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Netflix Streaming Sundance Channel Mystery ‘Top of the Lake’

17 Apr, 2013 By: Erik Gruenwedel

SVOD pioneer expected to report more than 29 million domestic subscribers when it releases first quarter financials April 22

Netflix has quietly begun streaming all episodes of The Sundance Channel’s  murder mystery, “Top of the Lake,” written and directed by Oscar winner Jane Campion, and starring Elisabeth Moss (“Mad Men”) and Oscar winner Holly Hunter (“Saving Grace”), among others. Campion and Hunter teamed together in 1993 for the Oscar-winning movie, The Piano.

The critically acclaimed seven-part series just concluded its run on Sundance, whose parent, AMC Networks, has a license agreement with Netflix. The SVOD pioneer disclosed the news April 16 in a post on its Facebook .

Moss stars as Detective Robin Griffin, who returns to her rural New Zealand home to investigate a missing 12-year-old girl. The case quickly escalates with Griffin encountering evil forces as well as her own troubled past.

Amazon is taking pre-orders for the "Top of the Lake" DVD, which retails for $34.98 from BBC Warner.

Separately, Wedbush Securities analyst Michael Pachter expects Netflix April 22 to report 29.2 million domestic streaming subscribers at the end of the first quarter (ended March 31), compared to guidance of 28.5 — 29.2 million subs. Pachter said the February debut of original series “House of Cards” and mid-March Facebook integration in the United States likely drove Netflix to the high end of domestic sub estimates.

“In our view, increased viewing likely reflects high-end subscriber numbers (enhanced by “Cards”), with approximately 5% higher average viewing per subscriber,” Pachter wrote in an April 17 note.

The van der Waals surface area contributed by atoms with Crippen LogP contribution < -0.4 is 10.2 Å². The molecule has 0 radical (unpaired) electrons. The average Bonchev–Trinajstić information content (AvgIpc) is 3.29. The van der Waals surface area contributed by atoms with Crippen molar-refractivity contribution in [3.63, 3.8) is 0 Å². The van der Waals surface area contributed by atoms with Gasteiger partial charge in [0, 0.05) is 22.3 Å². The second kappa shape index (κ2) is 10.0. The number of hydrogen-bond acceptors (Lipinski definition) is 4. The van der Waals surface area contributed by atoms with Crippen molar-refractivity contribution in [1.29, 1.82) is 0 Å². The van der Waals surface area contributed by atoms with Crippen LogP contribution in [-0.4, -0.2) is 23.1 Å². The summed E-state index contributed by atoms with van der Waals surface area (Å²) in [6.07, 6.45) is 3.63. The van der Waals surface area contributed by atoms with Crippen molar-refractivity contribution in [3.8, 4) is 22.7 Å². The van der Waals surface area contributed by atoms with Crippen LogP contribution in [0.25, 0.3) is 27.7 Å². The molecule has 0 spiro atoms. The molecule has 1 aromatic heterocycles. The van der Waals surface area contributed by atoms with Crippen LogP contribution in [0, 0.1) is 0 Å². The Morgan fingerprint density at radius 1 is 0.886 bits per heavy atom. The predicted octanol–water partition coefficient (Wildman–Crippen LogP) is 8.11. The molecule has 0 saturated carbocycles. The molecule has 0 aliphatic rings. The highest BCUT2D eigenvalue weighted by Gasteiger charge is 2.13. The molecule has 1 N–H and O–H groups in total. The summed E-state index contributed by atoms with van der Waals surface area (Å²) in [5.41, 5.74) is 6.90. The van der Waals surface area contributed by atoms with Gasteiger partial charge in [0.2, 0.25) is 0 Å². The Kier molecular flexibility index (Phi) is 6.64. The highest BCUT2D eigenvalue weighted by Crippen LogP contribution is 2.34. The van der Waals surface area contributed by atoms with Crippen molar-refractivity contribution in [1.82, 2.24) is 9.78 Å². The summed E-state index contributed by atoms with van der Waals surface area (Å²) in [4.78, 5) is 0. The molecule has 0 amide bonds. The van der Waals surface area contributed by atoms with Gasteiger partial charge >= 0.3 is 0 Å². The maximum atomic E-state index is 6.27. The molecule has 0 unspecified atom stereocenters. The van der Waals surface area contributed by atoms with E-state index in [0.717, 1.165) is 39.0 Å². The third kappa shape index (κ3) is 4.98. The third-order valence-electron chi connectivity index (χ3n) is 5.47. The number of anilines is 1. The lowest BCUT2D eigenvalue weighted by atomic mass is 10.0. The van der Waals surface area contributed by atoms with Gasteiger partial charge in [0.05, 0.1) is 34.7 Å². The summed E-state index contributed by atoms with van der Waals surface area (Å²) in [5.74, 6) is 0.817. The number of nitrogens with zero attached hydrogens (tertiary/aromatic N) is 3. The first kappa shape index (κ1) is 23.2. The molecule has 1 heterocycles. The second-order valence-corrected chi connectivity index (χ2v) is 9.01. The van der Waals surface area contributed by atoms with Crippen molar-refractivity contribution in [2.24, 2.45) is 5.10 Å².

That said, the analyst contends Netflix faces a challenging second half of the year with its two remaining high-profile 2013 exclusives (“Hemlock Grove” on April 19 and rebooted “Arrested Development” on May 26) already launched.

In addition, Pachter said CEO Reed Hastings and senior management could face a difficult decision about whether to resume international expansion, which has the potential to improve long-term sub growth while forgoing near-term profitability.

Meanwhile, third-party competition from Amazon Prime Instant Video, Hulu Plus and Redbox Instant by Verizon will continue to intensify.

“Although we expect top-line growth from modest subs growth, we believe rising content costs will limit [earnings per share] growth,” Pachter wrote.

Finally, Netflix said it will cease using Microsoft’s Silverlight browser, opting instead for the software giant’s HTML5 browser.

In a blog post, Anthony Park, director of engineering at Netflix, said plug-in browsers such as Silverlight pose potential problems to users, including their requirement in the first place to stream video; consumer concerns that third-party plug-ins pose a security risk; and that not all browsers support foreign plug-ins.

“Since Microsoft announced the end of life of Silverlight 5 in 2021, we need to find a replacement some time within the next eight years,” Park wrote. “We're interested to solve these problems as we move to our next generation of video playback on the Web.”



About the Author: Erik Gruenwedel

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